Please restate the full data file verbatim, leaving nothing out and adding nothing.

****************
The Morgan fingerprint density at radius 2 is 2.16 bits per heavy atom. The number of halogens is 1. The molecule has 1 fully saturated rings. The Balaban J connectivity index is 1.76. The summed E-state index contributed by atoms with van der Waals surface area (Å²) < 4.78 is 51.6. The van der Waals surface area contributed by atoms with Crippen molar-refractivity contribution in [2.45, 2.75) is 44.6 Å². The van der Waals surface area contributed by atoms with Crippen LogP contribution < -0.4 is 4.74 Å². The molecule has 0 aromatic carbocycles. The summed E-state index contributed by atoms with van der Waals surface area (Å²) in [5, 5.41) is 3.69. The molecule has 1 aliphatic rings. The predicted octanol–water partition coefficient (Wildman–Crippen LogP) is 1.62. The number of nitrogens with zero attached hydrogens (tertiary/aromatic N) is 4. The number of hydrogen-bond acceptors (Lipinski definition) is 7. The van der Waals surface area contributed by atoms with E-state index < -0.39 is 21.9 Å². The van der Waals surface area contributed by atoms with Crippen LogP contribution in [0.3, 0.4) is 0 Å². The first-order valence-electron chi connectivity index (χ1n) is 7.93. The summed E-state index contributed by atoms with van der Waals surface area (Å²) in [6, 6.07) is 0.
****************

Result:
The Morgan fingerprint density at radius 2 is 2.16 bits per heavy atom. The number of halogens is 1. The molecule has 1 fully saturated rings. The Balaban J connectivity index is 1.76. The summed E-state index contributed by atoms with van der Waals surface area (Å²) < 4.78 is 51.6. The van der Waals surface area contributed by atoms with Crippen molar-refractivity contribution in [2.45, 2.75) is 44.6 Å². The van der Waals surface area contributed by atoms with Crippen LogP contribution < -0.4 is 4.74 Å². The molecule has 0 aromatic carbocycles. The summed E-state index contributed by atoms with van der Waals surface area (Å²) in [5, 5.41) is 3.69. The molecule has 1 aliphatic rings. The predicted octanol–water partition coefficient (Wildman–Crippen LogP) is 1.62. The number of nitrogens with zero attached hydrogens (tertiary/aromatic N) is 4. The number of hydrogen-bond acceptors (Lipinski definition) is 7. The van der Waals surface area contributed by atoms with E-state index < -0.39 is 21.9 Å². The van der Waals surface area contributed by atoms with Crippen LogP contribution in [0.3, 0.4) is 0 Å². The first-order valence-electron chi connectivity index (χ1n) is 7.93. The summed E-state index contributed by atoms with van der Waals surface area (Å²) in [6, 6.07) is 0.